7. Thermally insensitive determination of the linewidth broadening factor in nanostructured semiconductor lasers using optical injection locking.

    PubMed

    Wang, Cheng; Schires, Kevin; Osiński, Marek; Poole, Philip J; Grillot, Frédéric

    2016-06-15

    In semiconductor lasers, current injection not only provides the optical gain, but also induces variation of the refractive index, as governed by the Kramers-Krönig relation. The linear coupling between the changes of the effective refractive index and the modal gain is described by the linewidth broadening factor, which is responsible for many static and dynamic features of semiconductor lasers. Intensive efforts have been made to characterize this factor in the past three decades. In this paper, we propose a simple, flexible technique for measuring the linewidth broadening factor of semiconductor lasers. It relies on the stable optical injection locking of semiconductor lasers, and the linewidth broadening factor is extracted from the residual side-modes, which are supported by the amplified spontaneous emission. This new technique has great advantages of insensitivity to thermal effects, the bias current, and the choice of injection-locked mode. In addition, it does not require the explicit knowledge of optical injection conditions, including the injection strength and the frequency detuning. The standard deviation of the measurements is less than 15%.

  8. Thermally insensitive determination of the linewidth broadening factor in nanostructured semiconductor lasers using optical injection locking

    PubMed Central

    Wang, Cheng; Schires, Kevin; Osiński, Marek; Poole, Philip J.; Grillot, Frédéric

    2016-01-01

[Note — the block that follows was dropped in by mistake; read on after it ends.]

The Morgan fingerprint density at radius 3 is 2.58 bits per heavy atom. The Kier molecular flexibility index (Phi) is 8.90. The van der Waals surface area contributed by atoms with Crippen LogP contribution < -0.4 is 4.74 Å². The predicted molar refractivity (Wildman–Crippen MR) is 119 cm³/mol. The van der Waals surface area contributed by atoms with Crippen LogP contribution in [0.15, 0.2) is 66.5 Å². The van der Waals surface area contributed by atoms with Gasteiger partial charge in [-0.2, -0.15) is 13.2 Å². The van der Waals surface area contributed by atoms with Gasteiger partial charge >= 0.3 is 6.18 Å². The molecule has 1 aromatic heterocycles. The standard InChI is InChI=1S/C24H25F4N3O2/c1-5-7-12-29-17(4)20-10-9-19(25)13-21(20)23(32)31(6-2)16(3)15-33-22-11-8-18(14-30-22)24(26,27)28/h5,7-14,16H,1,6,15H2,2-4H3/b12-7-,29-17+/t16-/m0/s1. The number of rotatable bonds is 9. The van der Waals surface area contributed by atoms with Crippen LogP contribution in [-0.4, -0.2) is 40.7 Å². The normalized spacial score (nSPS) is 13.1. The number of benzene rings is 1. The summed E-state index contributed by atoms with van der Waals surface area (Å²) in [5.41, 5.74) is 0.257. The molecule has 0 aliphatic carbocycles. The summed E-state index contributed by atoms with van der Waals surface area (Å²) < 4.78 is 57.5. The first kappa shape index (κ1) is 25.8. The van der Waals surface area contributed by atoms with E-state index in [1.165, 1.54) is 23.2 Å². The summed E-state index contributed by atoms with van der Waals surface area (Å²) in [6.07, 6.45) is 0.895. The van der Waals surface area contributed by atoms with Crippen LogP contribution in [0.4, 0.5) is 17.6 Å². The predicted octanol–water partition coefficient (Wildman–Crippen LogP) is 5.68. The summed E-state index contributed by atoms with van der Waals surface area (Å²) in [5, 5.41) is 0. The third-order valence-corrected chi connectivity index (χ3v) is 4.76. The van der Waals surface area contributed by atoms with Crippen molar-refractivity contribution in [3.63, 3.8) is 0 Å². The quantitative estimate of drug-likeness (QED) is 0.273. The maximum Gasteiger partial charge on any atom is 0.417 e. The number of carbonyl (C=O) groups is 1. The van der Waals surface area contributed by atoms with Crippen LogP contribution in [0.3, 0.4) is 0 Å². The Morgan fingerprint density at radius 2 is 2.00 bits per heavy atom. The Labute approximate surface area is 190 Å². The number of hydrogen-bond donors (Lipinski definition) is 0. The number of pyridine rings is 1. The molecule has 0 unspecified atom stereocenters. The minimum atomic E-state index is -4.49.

In semiconductor lasers, current injection not only provides the optical gain, but also induces variation of the refractive index, as governed by the Kramers-Krönig relation. The linear coupling between the changes of the effective refractive index and the modal gain is described by the linewidth broadening factor, which is responsible for many static and dynamic features of semiconductor lasers. Intensive efforts have been made to characterize this factor in the past three decades. In this paper, we propose a simple, flexible technique for measuring the linewidth broadening factor of semiconductor lasers. It relies on the stable optical injection locking of semiconductor lasers, and the linewidth broadening factor is extracted from the residual side-modes, which are supported by the amplified spontaneous emission. This new technique has great advantages of insensitivity to thermal effects, the bias current, and the choice of injection-locked mode. In addition, it does not require the explicit knowledge of optical injection conditions, including the injection strength and the frequency detuning. The standard deviation of the measurements is less than 15%. PMID:27302301